# What's the best method for learning how to play triplets over quavers?

I've always struggled to play pieces where one part is in quavers (or any multiple thereof) and another is in triplets (or any odd number).

I'm going to have to finally conquer it, as I am attempting the Finale from Louis Vierne's Organ Symphony #1, which contains an example - albeit trivial - of triplets in the right & left hands vs. quavers in the feet, when the pedal theme returns (pages 50-51 in this score)

I can tap out the 'combined' rhythm, but using one hand (or foot, in my case) for only the quavers and the other exclusively for the triplets makes my brain switch to counting in either 2s or 3s, but never both! As a result the rhythm in one part gets squashed or extended to match my counting.

Any hints, tips, tricks or methods for learning how to separate them properly and not just fudge the rhythm?!

EDIT: A recording can be found here:

• Playing Johann Strauss Waltzes will assist in acquiring the "body feel" of the three half notes against two dotted half notes, sometimes called "hemiola." Commented Aug 12, 2014 at 21:01
• Possible duplicate of Learn music with odd rhythms Commented May 8, 2016 at 2:27

Take for example the end of the second bar on page 51 -- the eighth triplet over the two eighth notes. The notes of the triplet last 2/3 as long as the regular eighths. That means this is functionally equivalent to three quarter notes over two dotted quarter notes, since a quarter lasts 2/3 as long as a dotted quarter.

Noticing this makes it easier to see the pattern. Using a made-up notation for this -- b for both, r for right hand, l for left hand:

``````b---r-l-r---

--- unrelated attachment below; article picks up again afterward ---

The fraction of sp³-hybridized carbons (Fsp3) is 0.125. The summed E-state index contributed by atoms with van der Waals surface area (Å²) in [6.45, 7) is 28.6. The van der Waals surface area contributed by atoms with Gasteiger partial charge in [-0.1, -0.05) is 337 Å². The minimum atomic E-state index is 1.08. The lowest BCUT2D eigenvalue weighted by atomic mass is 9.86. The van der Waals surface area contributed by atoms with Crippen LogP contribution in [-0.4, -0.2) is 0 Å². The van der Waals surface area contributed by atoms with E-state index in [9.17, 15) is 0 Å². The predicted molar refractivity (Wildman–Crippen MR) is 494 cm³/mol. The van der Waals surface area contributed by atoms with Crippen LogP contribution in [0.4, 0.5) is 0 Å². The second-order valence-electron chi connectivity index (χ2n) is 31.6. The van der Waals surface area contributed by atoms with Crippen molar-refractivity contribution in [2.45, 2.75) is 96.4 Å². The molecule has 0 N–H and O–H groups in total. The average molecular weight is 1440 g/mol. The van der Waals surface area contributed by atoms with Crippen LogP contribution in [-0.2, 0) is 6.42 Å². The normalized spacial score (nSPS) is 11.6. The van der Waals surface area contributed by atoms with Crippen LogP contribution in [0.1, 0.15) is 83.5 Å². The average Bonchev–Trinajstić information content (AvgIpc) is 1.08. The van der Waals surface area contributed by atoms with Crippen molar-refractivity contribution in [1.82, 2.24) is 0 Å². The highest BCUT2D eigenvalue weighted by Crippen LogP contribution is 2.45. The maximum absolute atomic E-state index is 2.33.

``````

Try just tapping this with your fingers, slowly. "BOTH two three four RIGHT two LEFT two RIGHT two three four."

Then speed it up. Get to the point where you can tap this pattern as quickly as you need to play the bar.

The move on to the actual notes. You'll probably need to slow it down. Just play those notes, don't try to play the whole bar or a section. Get comfortable with that. Then extend to the whole bar:

``````b---r---r---r---r---r---r---r---b---r-l-r---
``````

Then keep extending. If this pattern is a habit for your fingers, you don't need to worry about counting twos or threes. Just play by habit. Of course, you'll need to practice to ensure you still put emphasis on the proper beats. If you find that difficult, just revert to slow tapping and emphasize the right taps, and proceed from there.

• Very useful, good idea to break it down into 'lowest common denominator'. Any tips on how to play such a pattern from sight when you don't have as much time to learn the piece-specific rhythm? Commented Jul 15, 2011 at 8:44
• @Widor I would think once you master 2 notes over 3 and 3 over 2, you'll mostly be applying them in new pieces. It's rarer to have 4 over 3, for example. But if you do encounter new rhythms, I unfortunately don't know of a quicker way to learn it. I have a overly strong sense of rhythm that gets screwed up by these sorts of patterns that don't "match", so I have to brute-force these myself.
– user28
Commented Jul 15, 2011 at 14:17
• The 3-2 rhythm in combination sounds like "not very hard, not very hard, not very hard" when you have the rhythm right. Assuming triplets in the right, and duplets in the left: (RL)NOT (r)ver(l)y (r)hard. Try tapping that out on the table to get the feel of it. Once the "not very hard" comes out right, you should have the muscle-memory to work with. Commented Jul 24, 2011 at 23:11